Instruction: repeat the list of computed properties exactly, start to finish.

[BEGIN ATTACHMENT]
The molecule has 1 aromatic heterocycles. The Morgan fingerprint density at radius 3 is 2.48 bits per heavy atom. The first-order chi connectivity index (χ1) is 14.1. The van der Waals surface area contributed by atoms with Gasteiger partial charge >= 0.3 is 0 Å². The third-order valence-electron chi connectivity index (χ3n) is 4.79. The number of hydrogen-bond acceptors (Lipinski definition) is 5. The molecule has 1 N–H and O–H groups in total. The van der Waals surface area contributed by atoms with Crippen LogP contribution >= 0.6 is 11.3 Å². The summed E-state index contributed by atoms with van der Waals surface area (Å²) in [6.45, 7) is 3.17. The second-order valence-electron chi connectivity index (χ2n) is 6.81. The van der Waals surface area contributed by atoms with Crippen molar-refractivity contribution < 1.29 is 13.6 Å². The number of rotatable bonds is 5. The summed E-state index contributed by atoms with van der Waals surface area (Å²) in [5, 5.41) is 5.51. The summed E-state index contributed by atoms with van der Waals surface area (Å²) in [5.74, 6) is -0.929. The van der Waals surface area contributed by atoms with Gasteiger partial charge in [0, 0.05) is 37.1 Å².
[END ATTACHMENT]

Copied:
The molecule has 1 aromatic heterocycles. The Morgan fingerprint density at radius 3 is 2.48 bits per heavy atom. The first-order chi connectivity index (χ1) is 14.1. The van der Waals surface area contributed by atoms with Gasteiger partial charge >= 0.3 is 0 Å². The third-order valence-electron chi connectivity index (χ3n) is 4.79. The number of hydrogen-bond acceptors (Lipinski definition) is 5. The molecule has 1 N–H and O–H groups in total. The van der Waals surface area contributed by atoms with Crippen LogP contribution >= 0.6 is 11.3 Å². The summed E-state index contributed by atoms with van der Waals surface area (Å²) in [6.45, 7) is 3.17. The second-order valence-electron chi connectivity index (χ2n) is 6.81. The van der Waals surface area contributed by atoms with Crippen molar-refractivity contribution < 1.29 is 13.6 Å². The number of rotatable bonds is 5. The summed E-state index contributed by atoms with van der Waals surface area (Å²) in [5, 5.41) is 5.51. The summed E-state index contributed by atoms with van der Waals surface area (Å²) in [5.74, 6) is -0.929. The van der Waals surface area contributed by atoms with Gasteiger partial charge in [0, 0.05) is 37.1 Å².